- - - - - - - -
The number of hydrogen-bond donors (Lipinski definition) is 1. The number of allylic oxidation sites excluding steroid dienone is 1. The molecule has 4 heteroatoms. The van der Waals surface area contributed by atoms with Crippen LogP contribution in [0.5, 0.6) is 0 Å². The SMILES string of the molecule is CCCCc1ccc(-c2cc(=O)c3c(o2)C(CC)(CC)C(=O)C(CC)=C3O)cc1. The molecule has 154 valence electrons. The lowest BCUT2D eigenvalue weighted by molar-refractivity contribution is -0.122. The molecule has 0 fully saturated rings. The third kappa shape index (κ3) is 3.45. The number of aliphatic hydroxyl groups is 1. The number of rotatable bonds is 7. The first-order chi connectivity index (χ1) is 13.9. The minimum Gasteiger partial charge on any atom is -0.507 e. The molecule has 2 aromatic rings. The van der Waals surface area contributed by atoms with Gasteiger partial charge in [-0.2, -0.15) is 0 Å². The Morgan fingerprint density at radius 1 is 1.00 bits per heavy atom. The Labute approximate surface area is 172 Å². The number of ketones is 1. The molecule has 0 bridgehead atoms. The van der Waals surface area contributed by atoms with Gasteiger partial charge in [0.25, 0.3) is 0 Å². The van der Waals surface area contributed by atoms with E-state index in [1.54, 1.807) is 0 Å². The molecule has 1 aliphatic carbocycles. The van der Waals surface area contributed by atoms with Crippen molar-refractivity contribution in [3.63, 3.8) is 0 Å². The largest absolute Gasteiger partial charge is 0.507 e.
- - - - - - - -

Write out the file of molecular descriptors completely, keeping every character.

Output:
The number of hydrogen-bond donors (Lipinski definition) is 1. The number of allylic oxidation sites excluding steroid dienone is 1. The molecule has 4 heteroatoms. The van der Waals surface area contributed by atoms with Crippen LogP contribution in [0.5, 0.6) is 0 Å². The SMILES string of the molecule is CCCCc1ccc(-c2cc(=O)c3c(o2)C(CC)(CC)C(=O)C(CC)=C3O)cc1. The molecule has 154 valence electrons. The lowest BCUT2D eigenvalue weighted by molar-refractivity contribution is -0.122. The molecule has 0 fully saturated rings. The third kappa shape index (κ3) is 3.45. The number of aliphatic hydroxyl groups is 1. The number of rotatable bonds is 7. The first-order chi connectivity index (χ1) is 13.9. The minimum Gasteiger partial charge on any atom is -0.507 e. The molecule has 2 aromatic rings. The van der Waals surface area contributed by atoms with Gasteiger partial charge in [-0.2, -0.15) is 0 Å². The Morgan fingerprint density at radius 1 is 1.00 bits per heavy atom. The Labute approximate surface area is 172 Å². The number of ketones is 1. The molecule has 0 bridgehead atoms. The van der Waals surface area contributed by atoms with Gasteiger partial charge in [0.25, 0.3) is 0 Å². The van der Waals surface area contributed by atoms with E-state index in [1.54, 1.807) is 0 Å². The molecule has 1 aliphatic carbocycles. The van der Waals surface area contributed by atoms with Crippen molar-refractivity contribution in [3.63, 3.8) is 0 Å². The largest absolute Gasteiger partial charge is 0.507 e.